If you’ve been following the news, you know that last week, Rush Limbaugh spent the better part of his show for three days straight attacking Sandra Fluke, the Georgetown law student who was barred from testifying at a controversial Republican hearing on contraception recently. The insults Mr. Limbaugh leveled against Ms. Fluke were so intense that they caused an uproar among women from both sides of the aisle and have ultimately resulted in over thirty-five advertisers (and counting) pulling their advertisements from the Limbaugh show and at least two radio stations dumping Limbaugh programming altogether.
As you know, I find politics (and the media sideshow on both sides of the aisle) endlessly fascinating. This week, as I’ve followed the coverage of the widespread outrage over Rush Limbaugh’s comments, I’ve found myself thinking about Mr. Limbaugh and his brand.
You see, I have a dirty little secret, one I’ve kept mostly hidden for the better part of almost 25 years, and one I’m prepared to confess here and now. My dirty little secret, ladies and gentlemen, is that I love talk radio. I absolutely, hands-down, love, love, lurve talk radio like you can’t even imagine, and I always have, since I first started driving. I’ve listened to NPR since I was four or five years old, and have listened to most of the well-known, longstanding talk radio shows like All Things Considered, Car Talk, Dr. Laura, Morning Edition, Fresh Air, Wait Wait Don’t Tell Me, Paul Harvey, Grammar Rules, and yes, even, on occasion, Rush. I listened to all of them off and on from the moment I was old enough to drive alone and choose the own radio stations. Oh, sure, I popped my fair share of cassettes in the player back in the 80s, and I’ve been known to sing (loudly) in my car when I’ve got the iPod, but my first love when driving has always been talk radio.
So I think I speak with at least some measure of authority when I say that it was absolutely no surprise to me when the full weight of Rush Limbaugh’s vehemence and ferocity came down squarely upon Sandra Fluke’s shoulders. I’ve heard Rush rail against strong women for years, using intense language and offensive terms. Rush Limbaugh attacking a left-leaning woman who dares to stand up to the right is pretty much par for the course. For a time, one could take a bit of comfort in the fact that Rush himself said that he was merely an entertainer whose opinion should really not be taken seriously. But he wrote that in one of his books, long before he became known as a power broker in the Republican party.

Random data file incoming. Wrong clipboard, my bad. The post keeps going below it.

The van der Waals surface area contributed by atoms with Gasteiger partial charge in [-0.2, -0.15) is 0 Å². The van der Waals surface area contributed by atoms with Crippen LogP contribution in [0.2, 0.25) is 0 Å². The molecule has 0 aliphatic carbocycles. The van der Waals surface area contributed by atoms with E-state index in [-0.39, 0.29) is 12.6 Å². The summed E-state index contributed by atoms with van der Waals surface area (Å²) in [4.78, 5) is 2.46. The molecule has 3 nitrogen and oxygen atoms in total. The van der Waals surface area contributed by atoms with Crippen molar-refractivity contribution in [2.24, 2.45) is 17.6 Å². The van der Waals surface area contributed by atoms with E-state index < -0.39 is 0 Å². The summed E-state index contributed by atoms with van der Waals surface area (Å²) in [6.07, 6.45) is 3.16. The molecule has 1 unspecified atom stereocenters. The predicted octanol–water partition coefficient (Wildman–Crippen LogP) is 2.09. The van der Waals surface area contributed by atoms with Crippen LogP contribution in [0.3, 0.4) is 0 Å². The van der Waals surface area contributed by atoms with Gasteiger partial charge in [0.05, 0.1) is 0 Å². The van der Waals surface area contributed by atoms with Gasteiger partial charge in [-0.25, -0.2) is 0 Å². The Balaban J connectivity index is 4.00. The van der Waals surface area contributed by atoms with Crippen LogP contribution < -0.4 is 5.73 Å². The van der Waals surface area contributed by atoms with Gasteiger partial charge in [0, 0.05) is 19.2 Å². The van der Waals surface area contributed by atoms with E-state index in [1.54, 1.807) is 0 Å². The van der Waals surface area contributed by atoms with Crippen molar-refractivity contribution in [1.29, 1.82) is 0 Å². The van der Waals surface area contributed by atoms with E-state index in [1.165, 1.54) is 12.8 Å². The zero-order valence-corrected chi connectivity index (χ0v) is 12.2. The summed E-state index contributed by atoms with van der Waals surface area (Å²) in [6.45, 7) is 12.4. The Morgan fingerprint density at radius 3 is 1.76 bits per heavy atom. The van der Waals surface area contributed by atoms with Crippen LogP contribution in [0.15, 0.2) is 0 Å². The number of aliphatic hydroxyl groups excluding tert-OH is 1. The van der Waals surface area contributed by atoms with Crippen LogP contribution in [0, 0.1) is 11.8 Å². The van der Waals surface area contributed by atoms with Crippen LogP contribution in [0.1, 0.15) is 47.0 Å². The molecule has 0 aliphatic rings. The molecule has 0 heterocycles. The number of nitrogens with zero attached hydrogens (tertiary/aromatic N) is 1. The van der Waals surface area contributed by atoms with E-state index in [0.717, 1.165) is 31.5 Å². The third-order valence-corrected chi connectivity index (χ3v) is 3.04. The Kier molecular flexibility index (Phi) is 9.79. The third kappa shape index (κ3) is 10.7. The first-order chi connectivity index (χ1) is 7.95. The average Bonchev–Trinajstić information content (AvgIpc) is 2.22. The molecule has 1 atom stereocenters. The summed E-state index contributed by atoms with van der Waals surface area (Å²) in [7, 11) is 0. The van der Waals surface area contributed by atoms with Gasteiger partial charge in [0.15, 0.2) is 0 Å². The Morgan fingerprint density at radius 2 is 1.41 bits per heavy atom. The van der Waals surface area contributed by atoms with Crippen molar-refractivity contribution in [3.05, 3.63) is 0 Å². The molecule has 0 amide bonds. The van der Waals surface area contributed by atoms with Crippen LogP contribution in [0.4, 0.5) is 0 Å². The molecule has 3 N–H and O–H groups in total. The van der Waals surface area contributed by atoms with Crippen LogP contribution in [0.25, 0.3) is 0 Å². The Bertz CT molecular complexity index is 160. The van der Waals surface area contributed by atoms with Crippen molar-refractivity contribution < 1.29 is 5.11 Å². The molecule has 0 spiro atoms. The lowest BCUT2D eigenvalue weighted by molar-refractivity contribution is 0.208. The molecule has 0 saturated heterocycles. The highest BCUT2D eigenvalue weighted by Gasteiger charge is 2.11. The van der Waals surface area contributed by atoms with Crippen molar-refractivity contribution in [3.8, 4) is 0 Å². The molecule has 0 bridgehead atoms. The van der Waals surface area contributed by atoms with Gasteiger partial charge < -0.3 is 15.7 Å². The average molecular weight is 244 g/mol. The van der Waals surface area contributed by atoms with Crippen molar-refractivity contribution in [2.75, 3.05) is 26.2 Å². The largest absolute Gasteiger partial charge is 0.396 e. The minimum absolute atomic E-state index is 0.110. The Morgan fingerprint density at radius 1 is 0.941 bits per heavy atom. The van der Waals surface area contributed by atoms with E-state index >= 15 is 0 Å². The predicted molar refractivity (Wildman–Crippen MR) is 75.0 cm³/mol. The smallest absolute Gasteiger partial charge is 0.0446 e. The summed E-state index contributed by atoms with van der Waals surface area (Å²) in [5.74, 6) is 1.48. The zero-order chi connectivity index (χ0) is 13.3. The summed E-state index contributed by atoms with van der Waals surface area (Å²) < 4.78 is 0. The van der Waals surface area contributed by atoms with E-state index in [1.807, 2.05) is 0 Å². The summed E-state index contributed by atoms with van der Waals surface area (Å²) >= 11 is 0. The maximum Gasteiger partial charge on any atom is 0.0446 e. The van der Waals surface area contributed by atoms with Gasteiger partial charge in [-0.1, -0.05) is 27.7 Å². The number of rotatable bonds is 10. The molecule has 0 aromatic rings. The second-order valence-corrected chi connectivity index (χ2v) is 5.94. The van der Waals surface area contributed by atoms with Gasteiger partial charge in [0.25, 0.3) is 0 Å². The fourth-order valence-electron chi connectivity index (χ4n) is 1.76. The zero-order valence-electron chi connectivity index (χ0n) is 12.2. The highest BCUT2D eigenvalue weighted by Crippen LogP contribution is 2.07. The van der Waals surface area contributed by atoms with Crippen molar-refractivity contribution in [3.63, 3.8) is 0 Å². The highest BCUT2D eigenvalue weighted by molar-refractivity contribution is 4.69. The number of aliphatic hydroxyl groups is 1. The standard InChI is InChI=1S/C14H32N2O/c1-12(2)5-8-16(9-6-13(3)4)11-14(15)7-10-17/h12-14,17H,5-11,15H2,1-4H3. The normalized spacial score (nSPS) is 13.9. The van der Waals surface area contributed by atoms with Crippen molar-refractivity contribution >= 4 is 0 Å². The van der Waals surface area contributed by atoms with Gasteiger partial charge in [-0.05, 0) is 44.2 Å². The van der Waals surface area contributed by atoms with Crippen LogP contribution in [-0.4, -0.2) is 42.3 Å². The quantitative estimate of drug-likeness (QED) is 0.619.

As I said, this latest incident didn’t really surprise me that much, but the strong reaction to it has raised my eyebrows a bit.
Don’t get me wrong. As a feminist, I have always believed Rush Limbaugh to be pretty misogynistic. But I knew that it was part of his brand, one that included irreverence and disrespect for one side of the political arena. But the problem with creating a brand that’s built on irreverence and disrespect is that, even if your advertisers sign on knowing that this is your brand, even if your advertisers understand your brand and are prepared to handle it (even support it) in the abstract, if you go too far and anger too many, then your advertisers may not be prepared to stand with you.
Rush Limbaugh is a talk show host who talks about politics and this is an election year. All stories relating to politics are hot right now. And the cultural context in which his insults were made is a context in which women have begun to feel attacked anyway. Case in point, the reaction to the comments of Foster Friess, financial backer for the Rick Santorum campaign (for the “how” of that, see this post).
When your brand is already controversial, if you make a misstep and go too far with the controversy in an already-sensitive cultural climate, whether that “misstep” is intentional or accidental, you can pretty much expect that the misstep will become a major incident. In this context, at this particularly sensitive time in American politics, I find it hard to believe that Rush Limbaugh, who has created such a strong personal brand that he is indeed considered by many to be the voice of American Republicans (just google “Rush Limbaugh voice of Republicans” and you’ll see over 25 pages of results referring to exactly that), would make such an egregious error. I have to wonder if this was something more deliberate. Did Rush Limbaugh really make a mistake or was this intentional? Was this an attempt to bring publicity to his show, or did he simply go too far?
Bottom line, if your brand is controversial, it’s absolutely critical that you’re informed and well-aware of the cultural context in which your brand lives. When you develop a pugnacious, contentious brand you can (and should) push the boundaries, but if you push those boundaries too far outside the tide of public sentiment, you may find yourself in a war that could ultimately cost you your business.